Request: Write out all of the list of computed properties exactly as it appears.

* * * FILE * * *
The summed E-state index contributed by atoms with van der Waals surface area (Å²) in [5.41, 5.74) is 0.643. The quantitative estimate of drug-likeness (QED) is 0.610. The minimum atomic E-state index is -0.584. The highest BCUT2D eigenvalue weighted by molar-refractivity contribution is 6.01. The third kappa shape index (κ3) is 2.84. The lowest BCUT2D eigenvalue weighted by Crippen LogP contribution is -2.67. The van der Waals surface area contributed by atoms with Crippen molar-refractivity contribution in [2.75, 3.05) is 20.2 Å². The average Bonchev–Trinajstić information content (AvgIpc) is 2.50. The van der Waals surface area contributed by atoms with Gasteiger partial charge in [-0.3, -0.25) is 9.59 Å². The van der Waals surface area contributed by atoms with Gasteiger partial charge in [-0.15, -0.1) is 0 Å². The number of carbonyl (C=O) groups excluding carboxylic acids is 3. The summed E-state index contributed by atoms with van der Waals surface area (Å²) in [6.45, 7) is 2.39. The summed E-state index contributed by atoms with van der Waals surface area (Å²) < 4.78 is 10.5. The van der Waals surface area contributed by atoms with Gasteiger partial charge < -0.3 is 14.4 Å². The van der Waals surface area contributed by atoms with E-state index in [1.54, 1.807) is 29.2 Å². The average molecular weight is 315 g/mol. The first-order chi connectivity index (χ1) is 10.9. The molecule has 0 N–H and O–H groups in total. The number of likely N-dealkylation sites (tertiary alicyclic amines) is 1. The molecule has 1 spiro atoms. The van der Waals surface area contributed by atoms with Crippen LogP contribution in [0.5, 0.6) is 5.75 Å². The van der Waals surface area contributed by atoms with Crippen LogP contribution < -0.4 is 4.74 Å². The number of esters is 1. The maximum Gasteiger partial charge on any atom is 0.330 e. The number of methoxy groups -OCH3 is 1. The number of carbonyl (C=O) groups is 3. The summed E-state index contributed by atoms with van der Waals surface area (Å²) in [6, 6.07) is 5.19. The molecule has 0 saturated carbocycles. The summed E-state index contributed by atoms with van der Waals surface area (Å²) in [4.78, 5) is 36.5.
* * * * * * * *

The summed E-state index contributed by atoms with van der Waals surface area (Å²) in [5.41, 5.74) is 0.643. The quantitative estimate of drug-likeness (QED) is 0.610. The minimum atomic E-state index is -0.584. The highest BCUT2D eigenvalue weighted by molar-refractivity contribution is 6.01. The third kappa shape index (κ3) is 2.84. The lowest BCUT2D eigenvalue weighted by Crippen LogP contribution is -2.67. The van der Waals surface area contributed by atoms with Crippen molar-refractivity contribution in [2.75, 3.05) is 20.2 Å². The average Bonchev–Trinajstić information content (AvgIpc) is 2.50. The van der Waals surface area contributed by atoms with Gasteiger partial charge in [-0.3, -0.25) is 9.59 Å². The van der Waals surface area contributed by atoms with Gasteiger partial charge in [-0.15, -0.1) is 0 Å². The number of carbonyl (C=O) groups excluding carboxylic acids is 3. The summed E-state index contributed by atoms with van der Waals surface area (Å²) in [6.45, 7) is 2.39. The summed E-state index contributed by atoms with van der Waals surface area (Å²) < 4.78 is 10.5. The van der Waals surface area contributed by atoms with Gasteiger partial charge < -0.3 is 14.4 Å². The van der Waals surface area contributed by atoms with E-state index in [1.54, 1.807) is 29.2 Å². The average molecular weight is 315 g/mol. The first-order chi connectivity index (χ1) is 10.9. The molecule has 0 N–H and O–H groups in total. The number of likely N-dealkylation sites (tertiary alicyclic amines) is 1. The molecule has 1 spiro atoms. The van der Waals surface area contributed by atoms with Crippen LogP contribution in [0.5, 0.6) is 5.75 Å². The van der Waals surface area contributed by atoms with Crippen LogP contribution < -0.4 is 4.74 Å². The number of esters is 1. The maximum Gasteiger partial charge on any atom is 0.330 e. The number of methoxy groups -OCH3 is 1. The number of carbonyl (C=O) groups is 3. The summed E-state index contributed by atoms with van der Waals surface area (Å²) in [6, 6.07) is 5.19. The molecule has 0 saturated carbocycles. The summed E-state index contributed by atoms with van der Waals surface area (Å²) in [4.78, 5) is 36.5.